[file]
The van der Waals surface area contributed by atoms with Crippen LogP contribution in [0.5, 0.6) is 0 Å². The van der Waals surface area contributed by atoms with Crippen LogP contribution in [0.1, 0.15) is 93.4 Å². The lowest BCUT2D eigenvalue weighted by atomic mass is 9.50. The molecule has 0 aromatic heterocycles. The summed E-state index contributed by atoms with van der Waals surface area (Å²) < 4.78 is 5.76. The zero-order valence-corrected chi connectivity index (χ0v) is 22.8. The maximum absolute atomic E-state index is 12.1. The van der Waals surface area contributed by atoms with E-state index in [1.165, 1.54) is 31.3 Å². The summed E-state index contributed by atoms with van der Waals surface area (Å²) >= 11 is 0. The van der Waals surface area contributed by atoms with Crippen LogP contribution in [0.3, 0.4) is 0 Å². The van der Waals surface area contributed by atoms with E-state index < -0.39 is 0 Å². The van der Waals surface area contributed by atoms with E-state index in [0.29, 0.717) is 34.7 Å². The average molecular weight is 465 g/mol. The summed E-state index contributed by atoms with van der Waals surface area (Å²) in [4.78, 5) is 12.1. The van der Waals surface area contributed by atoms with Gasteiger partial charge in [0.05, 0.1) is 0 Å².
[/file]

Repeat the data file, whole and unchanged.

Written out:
The van der Waals surface area contributed by atoms with Crippen LogP contribution in [0.5, 0.6) is 0 Å². The van der Waals surface area contributed by atoms with Crippen LogP contribution in [0.1, 0.15) is 93.4 Å². The lowest BCUT2D eigenvalue weighted by atomic mass is 9.50. The molecule has 0 aromatic heterocycles. The summed E-state index contributed by atoms with van der Waals surface area (Å²) < 4.78 is 5.76. The zero-order valence-corrected chi connectivity index (χ0v) is 22.8. The maximum absolute atomic E-state index is 12.1. The van der Waals surface area contributed by atoms with E-state index in [1.165, 1.54) is 31.3 Å². The summed E-state index contributed by atoms with van der Waals surface area (Å²) >= 11 is 0. The van der Waals surface area contributed by atoms with Crippen LogP contribution in [0.3, 0.4) is 0 Å². The van der Waals surface area contributed by atoms with E-state index < -0.39 is 0 Å². The van der Waals surface area contributed by atoms with E-state index in [0.29, 0.717) is 34.7 Å². The average molecular weight is 465 g/mol. The summed E-state index contributed by atoms with van der Waals surface area (Å²) in [4.78, 5) is 12.1. The van der Waals surface area contributed by atoms with Gasteiger partial charge in [0.05, 0.1) is 0 Å².